290 research outputs found

    A close view on the protoplanetary disk in the Bok globule CB26

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    We present new sub-arcsecond-resolution near-infrared polarimetric imaging and millimetre interferometry data on the circumstellar disk system in the Bok globule CB26. The data imply the presence of a M > 0.01 M_sun edge-on disk of >400 AU in diameter, being in Keplerian rotation around a young ~0.35 M_sun star. The mm dust emission from the inner 200 AU is highly optically thick, but the outer parts are optically thin and made of small dust grains. Planetesimal growth in the inner disk could neither be comfirmed nor excluded. The outer optically thin part of the disk is strongly warped. We argue that the CB 26 disk is a very young protoplanetary disk and show that it is comparable to the early solar system.Comment: Conference proceeding "Origins of stars and planets: The VLT view", ESO, Garching, April 24-27 200

    Near-infrared polarimetric observations of the afterglow of GRB 000301C

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    Based on near-infrared polarimetric observations we constrain the degree of linear polarization of the afterglow light of GRB 000301C to less than 30% 1.8 days after the burst.Comment: To appear in: Proc. 20th Texas Symposium on Relativistic Astrophysics, eds. J. C. Wheeler and H. Marte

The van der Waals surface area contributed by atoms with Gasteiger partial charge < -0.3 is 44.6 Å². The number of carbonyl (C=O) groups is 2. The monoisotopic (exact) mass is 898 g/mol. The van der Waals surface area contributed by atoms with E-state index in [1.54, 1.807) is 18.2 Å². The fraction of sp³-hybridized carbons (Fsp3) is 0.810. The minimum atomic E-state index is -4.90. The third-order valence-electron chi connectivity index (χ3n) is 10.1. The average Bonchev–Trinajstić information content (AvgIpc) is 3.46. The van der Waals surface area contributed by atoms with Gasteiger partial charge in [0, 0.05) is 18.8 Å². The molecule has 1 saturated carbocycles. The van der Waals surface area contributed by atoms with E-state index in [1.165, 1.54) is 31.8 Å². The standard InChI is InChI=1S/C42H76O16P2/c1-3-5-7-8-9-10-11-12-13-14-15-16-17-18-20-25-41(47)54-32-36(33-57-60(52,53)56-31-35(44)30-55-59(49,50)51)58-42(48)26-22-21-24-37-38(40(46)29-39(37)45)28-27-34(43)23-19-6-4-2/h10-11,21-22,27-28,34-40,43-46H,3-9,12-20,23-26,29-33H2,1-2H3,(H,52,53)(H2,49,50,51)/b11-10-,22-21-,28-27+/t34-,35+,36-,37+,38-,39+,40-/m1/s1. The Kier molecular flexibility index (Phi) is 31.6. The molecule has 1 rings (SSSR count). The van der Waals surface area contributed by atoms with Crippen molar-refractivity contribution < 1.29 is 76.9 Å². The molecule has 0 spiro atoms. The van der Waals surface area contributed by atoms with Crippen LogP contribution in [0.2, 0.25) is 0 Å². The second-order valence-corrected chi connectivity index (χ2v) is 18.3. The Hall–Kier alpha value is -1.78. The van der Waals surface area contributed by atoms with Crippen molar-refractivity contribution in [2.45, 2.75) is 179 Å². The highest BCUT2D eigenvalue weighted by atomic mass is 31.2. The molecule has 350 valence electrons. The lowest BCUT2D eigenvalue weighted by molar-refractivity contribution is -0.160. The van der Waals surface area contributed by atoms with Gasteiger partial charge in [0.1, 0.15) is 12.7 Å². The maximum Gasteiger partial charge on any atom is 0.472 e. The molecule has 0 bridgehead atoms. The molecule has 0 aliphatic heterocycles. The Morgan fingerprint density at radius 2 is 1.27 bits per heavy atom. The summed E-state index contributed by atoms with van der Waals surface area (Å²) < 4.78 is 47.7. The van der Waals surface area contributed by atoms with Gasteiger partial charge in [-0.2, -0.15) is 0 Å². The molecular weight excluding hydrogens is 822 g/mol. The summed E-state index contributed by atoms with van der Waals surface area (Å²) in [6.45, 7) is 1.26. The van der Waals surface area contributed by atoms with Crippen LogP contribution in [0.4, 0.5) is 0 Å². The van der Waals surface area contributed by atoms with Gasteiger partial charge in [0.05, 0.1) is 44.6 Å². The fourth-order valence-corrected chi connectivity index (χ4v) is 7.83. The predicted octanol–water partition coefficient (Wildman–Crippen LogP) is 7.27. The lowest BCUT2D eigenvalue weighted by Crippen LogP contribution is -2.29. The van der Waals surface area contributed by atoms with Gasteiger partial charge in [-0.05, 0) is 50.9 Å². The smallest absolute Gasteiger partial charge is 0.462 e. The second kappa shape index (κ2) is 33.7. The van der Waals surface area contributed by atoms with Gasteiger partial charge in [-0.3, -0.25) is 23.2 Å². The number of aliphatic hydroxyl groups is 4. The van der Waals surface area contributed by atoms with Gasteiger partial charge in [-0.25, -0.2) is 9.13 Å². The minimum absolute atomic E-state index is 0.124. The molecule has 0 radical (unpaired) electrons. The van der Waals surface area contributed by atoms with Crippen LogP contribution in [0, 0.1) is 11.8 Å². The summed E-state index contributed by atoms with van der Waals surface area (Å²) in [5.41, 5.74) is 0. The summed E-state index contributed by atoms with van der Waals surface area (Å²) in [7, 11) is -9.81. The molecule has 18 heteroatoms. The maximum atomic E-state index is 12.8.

The power of low-resolution spectroscopy: On the spectral classification of planet candidates in the ground-based CoRoT follow-up

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    Planetary transits detected by the CoRoT mission can be mimicked by a low-mass star in orbit around a giant star. Spectral classification helps to identify the giant stars and also early-type stars which are often excluded from further follow-up. We study the potential and the limitations of low-resolution spectroscopy to improve the photometric spectral types of CoRoT candidates. In particular, we want to study the influence of the signal-to-noise ratio (SNR) of the target spectrum in a quantitative way. We built an own template library and investigate whether a template library from the literature is able to reproduce the classifications. Including previous photometric estimates, we show how the additional spectroscopic information improves the constraints on spectral type. Low-resolution spectroscopy (R≈R\approx1000) of 42 CoRoT targets covering a wide range in SNR (1-437) and of 149 templates was obtained in 2012-2013 with the Nasmyth spectrograph at the Tautenburg 2m telescope. Spectral types have been derived automatically by comparing with the observed template spectra. The classification has been repeated with the external CFLIB library. The spectral class obtained with the external library agrees within a few sub-classes when the target spectrum has a SNR of about 100 at least. While the photometric spectral type can deviate by an entire spectral class, the photometric luminosity classification is as close as a spectroscopic classification with the external library. A low SNR of the target spectrum limits the attainable accuracy of classification more strongly than the use of external templates or photometry. Furthermore we found that low-resolution reconnaissance spectroscopy ensures that good planet candidates are kept that would otherwise be discarded based on photometric spectral type alone.Comment: accepted for publication in Astronomische Nachrichten; 12 pages, 4 figures, 7 table